Of the four books nominated for On The Same Page, two are connected to the University of Manitoba.
On The Same Page, a project of The Winnipeg Foundation and Winnipeg Public Library, encourages all Manitobans to read, and talk about, the same book at the same time. The public vote on which book Manitoba’s biggest book club will read for 2012-2013.Voting takes place now until September 14 on the City of Winnipeg library website.
The nominated books include A Thousand Farewells by alumnus Nahlah Ayed, Queen of Hearts by Martha Brooks, A Large Harmonium by Sue Sorensen, and Manitowapow: Aboriginal Writings from the Land of Water by U of M professor Warren Cariou and Lecturer Niigaanwewidam James Sinclair.
Ayed was born and raised in Winnipeg and holds a Master’s Degree in Interdisciplinary Studies and a BSc in Genetics from the University of Manitoba. She was also awarded an honourary doctorate degree by the University of Manitoba in 2008 for distinguished achievement.
Her book describes the ways in which the Arab people have fought against oppression and loss, and the events she has witnessed as a reporter for CBC.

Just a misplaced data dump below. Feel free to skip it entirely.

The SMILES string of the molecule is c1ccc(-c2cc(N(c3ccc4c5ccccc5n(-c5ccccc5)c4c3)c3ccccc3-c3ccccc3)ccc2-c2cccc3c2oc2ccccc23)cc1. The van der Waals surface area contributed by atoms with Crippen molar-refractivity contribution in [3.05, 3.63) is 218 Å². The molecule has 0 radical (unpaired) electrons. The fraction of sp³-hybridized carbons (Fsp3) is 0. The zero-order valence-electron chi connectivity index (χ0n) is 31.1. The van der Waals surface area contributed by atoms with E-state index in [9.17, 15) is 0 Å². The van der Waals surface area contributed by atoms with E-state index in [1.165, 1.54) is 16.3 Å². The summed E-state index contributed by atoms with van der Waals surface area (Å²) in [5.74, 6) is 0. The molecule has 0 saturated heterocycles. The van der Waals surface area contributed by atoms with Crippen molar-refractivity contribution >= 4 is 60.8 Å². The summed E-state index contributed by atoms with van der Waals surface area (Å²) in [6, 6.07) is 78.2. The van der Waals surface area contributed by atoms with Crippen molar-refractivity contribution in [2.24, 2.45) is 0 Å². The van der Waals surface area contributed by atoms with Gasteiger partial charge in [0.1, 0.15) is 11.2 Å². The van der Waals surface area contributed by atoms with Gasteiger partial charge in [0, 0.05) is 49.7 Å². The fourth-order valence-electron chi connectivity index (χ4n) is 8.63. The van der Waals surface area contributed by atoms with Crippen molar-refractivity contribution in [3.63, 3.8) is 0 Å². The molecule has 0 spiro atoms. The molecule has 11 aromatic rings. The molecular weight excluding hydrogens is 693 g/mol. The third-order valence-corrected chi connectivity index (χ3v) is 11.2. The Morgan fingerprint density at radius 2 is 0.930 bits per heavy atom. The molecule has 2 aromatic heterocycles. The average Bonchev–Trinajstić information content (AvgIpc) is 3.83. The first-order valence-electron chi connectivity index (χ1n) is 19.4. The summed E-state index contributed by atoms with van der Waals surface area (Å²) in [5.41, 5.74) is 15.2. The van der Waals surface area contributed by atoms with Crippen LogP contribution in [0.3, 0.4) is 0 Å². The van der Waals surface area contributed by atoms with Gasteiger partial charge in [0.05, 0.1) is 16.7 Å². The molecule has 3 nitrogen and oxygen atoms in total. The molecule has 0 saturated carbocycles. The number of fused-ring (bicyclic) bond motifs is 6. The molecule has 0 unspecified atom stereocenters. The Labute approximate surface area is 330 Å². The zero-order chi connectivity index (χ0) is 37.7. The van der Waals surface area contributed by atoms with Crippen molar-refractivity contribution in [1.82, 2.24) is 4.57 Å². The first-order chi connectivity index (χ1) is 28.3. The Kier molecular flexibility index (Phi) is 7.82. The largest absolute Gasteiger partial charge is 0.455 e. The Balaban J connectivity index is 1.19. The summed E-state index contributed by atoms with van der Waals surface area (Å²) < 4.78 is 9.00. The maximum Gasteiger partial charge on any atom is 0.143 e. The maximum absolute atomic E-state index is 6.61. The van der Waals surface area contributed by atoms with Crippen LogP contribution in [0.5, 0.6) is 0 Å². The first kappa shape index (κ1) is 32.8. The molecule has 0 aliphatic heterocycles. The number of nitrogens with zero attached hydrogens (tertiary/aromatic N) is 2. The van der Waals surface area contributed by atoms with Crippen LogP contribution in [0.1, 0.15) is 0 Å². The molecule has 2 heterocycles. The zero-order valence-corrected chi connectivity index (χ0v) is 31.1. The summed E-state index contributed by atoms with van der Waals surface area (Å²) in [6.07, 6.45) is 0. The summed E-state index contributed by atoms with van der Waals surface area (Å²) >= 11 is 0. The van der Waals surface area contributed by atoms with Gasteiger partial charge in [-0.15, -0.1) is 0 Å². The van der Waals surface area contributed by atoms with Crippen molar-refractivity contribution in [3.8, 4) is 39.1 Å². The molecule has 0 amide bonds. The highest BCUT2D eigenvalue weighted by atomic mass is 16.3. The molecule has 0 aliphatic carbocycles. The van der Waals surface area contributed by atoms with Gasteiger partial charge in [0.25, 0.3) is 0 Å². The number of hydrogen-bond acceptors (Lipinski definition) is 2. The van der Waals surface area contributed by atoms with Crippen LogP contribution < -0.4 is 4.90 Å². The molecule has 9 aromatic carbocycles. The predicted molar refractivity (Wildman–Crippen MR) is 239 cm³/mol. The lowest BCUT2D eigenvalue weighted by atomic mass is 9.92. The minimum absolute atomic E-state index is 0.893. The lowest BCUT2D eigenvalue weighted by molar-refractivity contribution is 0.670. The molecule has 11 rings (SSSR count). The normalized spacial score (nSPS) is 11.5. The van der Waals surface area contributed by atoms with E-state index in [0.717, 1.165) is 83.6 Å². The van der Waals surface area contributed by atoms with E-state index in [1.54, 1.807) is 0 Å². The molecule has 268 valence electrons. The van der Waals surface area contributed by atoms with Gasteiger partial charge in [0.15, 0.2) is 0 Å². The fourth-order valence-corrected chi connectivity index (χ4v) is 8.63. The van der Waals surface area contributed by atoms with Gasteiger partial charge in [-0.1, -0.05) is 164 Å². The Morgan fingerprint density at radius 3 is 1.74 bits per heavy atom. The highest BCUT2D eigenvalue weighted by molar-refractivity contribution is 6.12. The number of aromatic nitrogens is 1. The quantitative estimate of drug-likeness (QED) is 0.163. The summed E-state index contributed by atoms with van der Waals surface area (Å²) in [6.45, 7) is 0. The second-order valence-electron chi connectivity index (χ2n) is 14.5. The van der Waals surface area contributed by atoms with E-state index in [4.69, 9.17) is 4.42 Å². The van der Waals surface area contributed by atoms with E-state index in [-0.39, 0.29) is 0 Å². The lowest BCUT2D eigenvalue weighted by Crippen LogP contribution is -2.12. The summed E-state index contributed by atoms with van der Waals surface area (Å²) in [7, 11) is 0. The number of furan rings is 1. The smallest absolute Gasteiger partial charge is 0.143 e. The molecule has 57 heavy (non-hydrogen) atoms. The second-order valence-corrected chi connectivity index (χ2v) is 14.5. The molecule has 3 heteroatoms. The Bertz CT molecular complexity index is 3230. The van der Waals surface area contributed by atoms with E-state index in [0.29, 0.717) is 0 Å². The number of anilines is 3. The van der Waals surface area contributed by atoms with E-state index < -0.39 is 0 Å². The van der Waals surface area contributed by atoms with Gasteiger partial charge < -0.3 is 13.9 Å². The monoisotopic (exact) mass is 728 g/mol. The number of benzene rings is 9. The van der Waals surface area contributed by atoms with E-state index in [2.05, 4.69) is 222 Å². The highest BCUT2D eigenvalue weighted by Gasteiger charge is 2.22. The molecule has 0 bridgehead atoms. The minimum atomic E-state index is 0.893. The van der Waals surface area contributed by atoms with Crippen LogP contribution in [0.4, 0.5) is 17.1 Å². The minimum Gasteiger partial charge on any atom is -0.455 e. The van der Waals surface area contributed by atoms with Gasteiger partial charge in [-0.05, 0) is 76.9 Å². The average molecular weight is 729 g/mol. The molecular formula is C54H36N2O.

Manitowapow, by Sinclair and Cariou, is an anthology of Manitoba Aboriginal Literature. It is a comprehensive collection of writing by Aboriginal people in Manitoba, from rock paintings to rap musicians. It is the first anthology of its kind in Canada, focusing on the Aboriginal literary traditions (and oral storytelling traditions) from one province.
Sinclair, a lecturer in the Department of Native Studies at the U of M, and Cariou, the Director of the University of Manitoba’s Centre for Creative Writing/Oral Culture and a Canada Research Chair in Narrative, Community and Indigenous Cultures, have gathered more than 80 contributors from important historical figures like Louis Riel and Gabriel Dumont to contemporary writers, performers and political leaders.
For more info please contact Sean Moore, Marketing Communications Office, University of Manitoba, at 204-474-7963 (firstname.lastname@example.org)